How to Eat in the Summer

>> Monday, July 5, 2010

AKA Summer Lovin': Cooking Edition

If you're like me, the idea of slaving over a hot stove to create a beautiful three course meal is the LAST thing you want to do in the summer months. For one thing, it's HOT and for another there are far more fun things to be done.

So, I've had to get a little creative when it comes to feeding my family. In truth, my kidlets would probably happily alternate between cold cut sandwiches and peanut butter sandwiches for lunch and dinner daily. However, while I enjoy a good sandwich, I do like a bit of variety.

Here are a few tips for eating well and cooking without roasting yourself in the summer:


1. Own a grill. 
Grills can be as cheap as $20 for a little charcoal grill and the sky's the limit for the expensive side, so finding a grill in your budget should be totally doable. Grilling solves the problem of TOO hot to cook inside, with the added benefit of summer food cooked on the grill tastes better.

Once you are the proud owner of your grill, the time has come to figure out how to use it more often than your oven. You can grill pretty much anything. Okay, maybe not ANYTHING but most stuff. If you're craving fajitas what is to keep you from grilling your chicken and steak? Craving a chicken salad? Grill the chicken outside and throw everything else together? Corn on the cob? DONE! Pizza? Also grill-able. (Click on those links, they'll take you to Our Best Bites with great grilling tutorials.)

The other night, we got desperate. It was time for a grocery trip and we were down to the bottom of the barrel food-wise. Derek found a bag of chicken nuggets and so he grilled them up and we enjoyed summer-time chicken nuggets and mashed potatoes. EASY! (And they tasted really REALLY good.)

If your grill has larger spaces between grates employ aluminum foil over the grates to keep smaller foods from falling into the fire.

Back in the "old days" people used to build summer kitchens to keep the heat of cooking away from their main house. This is just the modern-day version of that. USE YOUR GRILL. 


2. Eat low on the food chain.
What do I mean by that? Limit meat consumption. Eat fruits and veggies, become a herbivore in the summertime. I don't mean to say completely give up meat, but just eat less. Now is the season for fruits and vegetables, so reap the benefits. Some communities do produce co-ops where you can get huge baskets of beautiful produce for very little money.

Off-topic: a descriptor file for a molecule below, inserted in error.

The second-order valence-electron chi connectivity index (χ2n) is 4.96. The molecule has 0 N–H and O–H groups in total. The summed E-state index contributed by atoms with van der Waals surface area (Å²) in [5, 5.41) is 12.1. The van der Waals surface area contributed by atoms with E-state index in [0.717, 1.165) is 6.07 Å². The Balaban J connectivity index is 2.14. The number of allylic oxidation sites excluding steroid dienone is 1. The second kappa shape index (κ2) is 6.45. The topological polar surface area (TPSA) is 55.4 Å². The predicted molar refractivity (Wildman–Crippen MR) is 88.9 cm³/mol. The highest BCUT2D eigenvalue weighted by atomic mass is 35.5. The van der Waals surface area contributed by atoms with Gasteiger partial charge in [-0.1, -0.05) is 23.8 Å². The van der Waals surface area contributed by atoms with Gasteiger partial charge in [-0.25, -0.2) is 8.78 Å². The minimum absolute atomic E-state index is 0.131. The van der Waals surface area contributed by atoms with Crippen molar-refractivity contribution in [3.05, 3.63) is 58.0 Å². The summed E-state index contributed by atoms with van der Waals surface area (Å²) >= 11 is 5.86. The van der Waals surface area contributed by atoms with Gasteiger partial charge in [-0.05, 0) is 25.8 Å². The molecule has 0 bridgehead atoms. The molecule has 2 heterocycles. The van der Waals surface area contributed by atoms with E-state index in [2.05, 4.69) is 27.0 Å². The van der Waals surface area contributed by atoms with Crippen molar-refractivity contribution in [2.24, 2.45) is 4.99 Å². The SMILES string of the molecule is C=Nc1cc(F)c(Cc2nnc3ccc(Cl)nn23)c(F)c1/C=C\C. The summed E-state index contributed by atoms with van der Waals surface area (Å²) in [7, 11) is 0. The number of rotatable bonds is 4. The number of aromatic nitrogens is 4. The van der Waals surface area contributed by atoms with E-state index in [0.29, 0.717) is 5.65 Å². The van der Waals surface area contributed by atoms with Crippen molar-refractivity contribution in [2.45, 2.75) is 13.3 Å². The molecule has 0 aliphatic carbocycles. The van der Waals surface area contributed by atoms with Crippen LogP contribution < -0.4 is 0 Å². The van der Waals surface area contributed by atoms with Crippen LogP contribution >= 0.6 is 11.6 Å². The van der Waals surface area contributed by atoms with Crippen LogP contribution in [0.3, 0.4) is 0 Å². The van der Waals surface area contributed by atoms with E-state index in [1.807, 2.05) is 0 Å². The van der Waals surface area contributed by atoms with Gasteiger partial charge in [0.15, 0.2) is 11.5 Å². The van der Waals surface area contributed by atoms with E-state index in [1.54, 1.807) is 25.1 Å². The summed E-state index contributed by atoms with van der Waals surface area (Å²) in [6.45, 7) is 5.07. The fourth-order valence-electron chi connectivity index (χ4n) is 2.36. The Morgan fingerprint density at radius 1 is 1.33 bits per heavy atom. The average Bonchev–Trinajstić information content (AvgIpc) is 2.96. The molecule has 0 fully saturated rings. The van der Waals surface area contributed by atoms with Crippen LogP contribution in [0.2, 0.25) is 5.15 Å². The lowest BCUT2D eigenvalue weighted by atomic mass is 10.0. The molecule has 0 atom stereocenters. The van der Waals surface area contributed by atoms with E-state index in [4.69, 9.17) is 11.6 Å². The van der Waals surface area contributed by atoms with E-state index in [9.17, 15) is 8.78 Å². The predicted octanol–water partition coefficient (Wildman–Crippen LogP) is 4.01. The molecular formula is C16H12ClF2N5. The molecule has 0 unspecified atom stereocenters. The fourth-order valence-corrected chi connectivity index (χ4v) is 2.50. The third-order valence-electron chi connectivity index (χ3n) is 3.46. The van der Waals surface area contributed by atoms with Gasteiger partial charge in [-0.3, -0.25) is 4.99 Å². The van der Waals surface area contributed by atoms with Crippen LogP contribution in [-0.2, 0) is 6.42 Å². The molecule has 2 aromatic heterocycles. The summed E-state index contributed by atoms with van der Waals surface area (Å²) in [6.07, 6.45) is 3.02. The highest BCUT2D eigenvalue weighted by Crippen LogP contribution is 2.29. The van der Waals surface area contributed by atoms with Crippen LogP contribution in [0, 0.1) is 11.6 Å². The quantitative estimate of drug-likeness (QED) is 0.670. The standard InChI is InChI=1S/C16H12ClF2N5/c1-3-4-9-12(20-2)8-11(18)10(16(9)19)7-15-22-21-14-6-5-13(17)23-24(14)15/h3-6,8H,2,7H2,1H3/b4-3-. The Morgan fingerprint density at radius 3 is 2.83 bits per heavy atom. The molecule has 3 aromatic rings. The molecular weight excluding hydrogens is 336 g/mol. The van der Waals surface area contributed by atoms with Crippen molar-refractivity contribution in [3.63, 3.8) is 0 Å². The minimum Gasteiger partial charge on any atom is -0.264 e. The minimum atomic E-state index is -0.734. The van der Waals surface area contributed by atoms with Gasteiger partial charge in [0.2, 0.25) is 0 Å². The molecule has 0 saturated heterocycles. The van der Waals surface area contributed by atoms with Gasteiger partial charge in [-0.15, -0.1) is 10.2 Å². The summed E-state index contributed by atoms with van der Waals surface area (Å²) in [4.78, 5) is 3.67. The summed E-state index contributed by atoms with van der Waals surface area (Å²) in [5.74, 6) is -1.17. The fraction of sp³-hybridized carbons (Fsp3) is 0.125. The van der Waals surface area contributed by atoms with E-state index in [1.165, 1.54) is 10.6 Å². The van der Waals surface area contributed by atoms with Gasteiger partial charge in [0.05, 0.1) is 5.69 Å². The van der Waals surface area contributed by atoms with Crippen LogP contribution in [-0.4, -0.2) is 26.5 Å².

Grow your own produce if you can.

Find ways to afford fresh stuff. In the summer we eat more fruits and veggies than probably anything else. It's cool, refreshing and doesn't take any prep time.

Learn to love salad and raw vegetables. You can eat almost any vegetable without any kind of cooking.

I know I joked about sandwiches, but having a nice deli-type sandwich once a week for dinner isn't a bad idea either.


3. Cook in the early morning hours.
If you MUST prepare meals that require the oven, do it early in the morning. (Or late at night, but really, early is still usually cooler than night.) I have made casseroles at 7am before to keep the heat at bay. When we lived in Vegas, it was SO hot that if ever in the summer I cooked a real meal, it was before 8am. It was the only way to survive.

If you must bake (I admit to having given up most baking for the summer) do it also in the morning. Start your bread super early, so it's done rising and baking before 10am.


4. Use alternatives to your oven.
Grills aren't your only option. You can use toaster ovens and crock pots for a lot of food too. There are entire cook books devoted to crock-pot cooking. Pick one up at the library and see what kinds of fun meals you can try. Crock pot meals require that you plan ahead, since they are by definition "slow-cookers" but just plan out your meals for the week, and you'll be fine.

If you have a yard and can do a fire pit, those can be a blast to cook with. You can do "tin foil dinners" or dutch oven meals as well. Fun and delicious!

5. Create a cooking co-op.
If you're close with neighbors, you can create a cooking co-op where you each take a night or two to prepare dinner for the group. (I've done this in groups as small as two families, it still works!) Then you're not cooking every single night. You plan the meals out for the entire month, including who cooks when, and then have a plan of action for the time of delivery. You also need to work out the details like are side dishes included? And make sure everyone knows how much to cook so every family gets enough. Then you're only heating up your kitchen a couple times a week rather than daily.

Every month when you plan the next month, discuss how it is working, who liked which meals and how to alter the plan so everyone's needs are being met. Honesty and flexibility are key to making a cooking co-op work. It can be SO rewarding to get a few nights off a week though, it's worth making it work.

There are a lot of ways to enjoy eating in the summer months, it just takes planning and creativity. Figure out what works for you and kiss preheating goodbye!

*Photo taken from Google Images*

1 comments:

Sara @ Our Best Bites July 12, 2010 at 9:25 PM  

Hey, thanks for the link love! And dude, I gotta try grilled chicken nuggets!

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